Cauliflower Health Benefits & Nutrition Facts You Should Know
Cauliflower Health Benefits & Nutrition Facts You Should Know.
Cauliflower is much more than broccoli’s paler cousin: Cauliflower is a member of the cruciferous family of vegetables, often overshadowed by its green cousin broccoli. This is one vegetable that deserves a regular rotation in your diet, however, as it contains an impressive array of nutrients, including vitamins, minerals, antioxidants, and other phytochemicals.
With a nutty and slightly sweet taste, cauliflower has become one of the trendiest vegetables over the last few years, making its way onto restaurant menus and dinner tables in a variety of ways, especially riced versions of the vegetable.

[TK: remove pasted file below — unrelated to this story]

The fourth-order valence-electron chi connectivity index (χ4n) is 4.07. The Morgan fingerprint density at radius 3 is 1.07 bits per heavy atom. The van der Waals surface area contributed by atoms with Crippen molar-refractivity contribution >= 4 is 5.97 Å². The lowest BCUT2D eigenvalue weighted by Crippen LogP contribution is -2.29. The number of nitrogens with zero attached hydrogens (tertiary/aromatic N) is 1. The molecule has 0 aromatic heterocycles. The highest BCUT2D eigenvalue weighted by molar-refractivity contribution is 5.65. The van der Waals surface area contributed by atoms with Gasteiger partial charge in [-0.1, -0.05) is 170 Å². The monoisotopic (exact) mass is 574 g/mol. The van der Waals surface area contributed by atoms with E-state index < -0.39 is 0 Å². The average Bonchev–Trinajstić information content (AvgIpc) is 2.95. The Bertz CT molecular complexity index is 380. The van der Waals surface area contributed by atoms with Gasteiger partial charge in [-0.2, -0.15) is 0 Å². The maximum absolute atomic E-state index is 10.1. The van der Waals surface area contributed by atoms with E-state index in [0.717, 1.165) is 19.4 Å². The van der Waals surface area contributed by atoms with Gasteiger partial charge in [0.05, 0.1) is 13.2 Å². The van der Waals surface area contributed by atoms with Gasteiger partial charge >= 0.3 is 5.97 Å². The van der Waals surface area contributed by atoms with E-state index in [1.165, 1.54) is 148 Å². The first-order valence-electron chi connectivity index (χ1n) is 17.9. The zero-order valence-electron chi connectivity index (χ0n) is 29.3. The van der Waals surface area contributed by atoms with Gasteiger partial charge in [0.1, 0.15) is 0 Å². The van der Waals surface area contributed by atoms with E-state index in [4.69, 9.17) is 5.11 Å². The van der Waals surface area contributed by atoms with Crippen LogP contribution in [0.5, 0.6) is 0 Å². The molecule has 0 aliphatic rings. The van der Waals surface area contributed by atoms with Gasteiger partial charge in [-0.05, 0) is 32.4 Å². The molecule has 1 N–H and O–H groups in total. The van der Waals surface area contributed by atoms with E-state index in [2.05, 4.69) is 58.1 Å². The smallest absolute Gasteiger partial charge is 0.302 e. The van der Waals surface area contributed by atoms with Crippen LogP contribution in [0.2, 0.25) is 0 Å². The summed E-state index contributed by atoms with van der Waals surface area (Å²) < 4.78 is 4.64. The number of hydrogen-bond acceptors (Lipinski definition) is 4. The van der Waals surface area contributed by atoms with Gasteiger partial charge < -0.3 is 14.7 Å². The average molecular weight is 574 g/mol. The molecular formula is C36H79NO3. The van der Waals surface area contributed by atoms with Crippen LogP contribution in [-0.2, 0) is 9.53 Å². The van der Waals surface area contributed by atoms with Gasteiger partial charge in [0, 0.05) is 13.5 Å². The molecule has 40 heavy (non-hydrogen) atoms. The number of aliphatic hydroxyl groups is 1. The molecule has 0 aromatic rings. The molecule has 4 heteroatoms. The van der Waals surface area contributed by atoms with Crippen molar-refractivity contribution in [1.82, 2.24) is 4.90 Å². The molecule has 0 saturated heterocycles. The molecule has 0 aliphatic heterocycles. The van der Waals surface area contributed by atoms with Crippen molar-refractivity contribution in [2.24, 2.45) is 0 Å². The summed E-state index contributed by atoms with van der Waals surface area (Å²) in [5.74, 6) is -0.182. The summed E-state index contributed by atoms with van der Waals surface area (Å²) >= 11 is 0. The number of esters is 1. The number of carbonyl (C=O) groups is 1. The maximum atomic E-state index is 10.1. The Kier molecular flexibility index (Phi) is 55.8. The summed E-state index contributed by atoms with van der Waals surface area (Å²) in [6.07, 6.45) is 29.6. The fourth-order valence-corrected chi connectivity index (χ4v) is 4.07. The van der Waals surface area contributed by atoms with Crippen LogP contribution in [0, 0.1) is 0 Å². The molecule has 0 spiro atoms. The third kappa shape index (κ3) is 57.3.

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Although vividly colored fruits and veggies tend to be the healthiest choices, cauliflower is a notable exception. Cauliflower is a very versatile and vitamin-rich vegetable”. “It is a great source of vitamin C and folate and a good source of fiber and vitamin K. It is also rich in phytochemicals and antioxidants, two naturally occurring compounds thought to play a role in preventing chronic diseases.”
Cauliflower originated in Asia Minor (modern-day Turkey) from wild cabbage, and the plant once resembled collard greens or kale more than the white vegetable it’s known as today, according to the George Mateljan Foundation’s World’s Healthiest Foods website.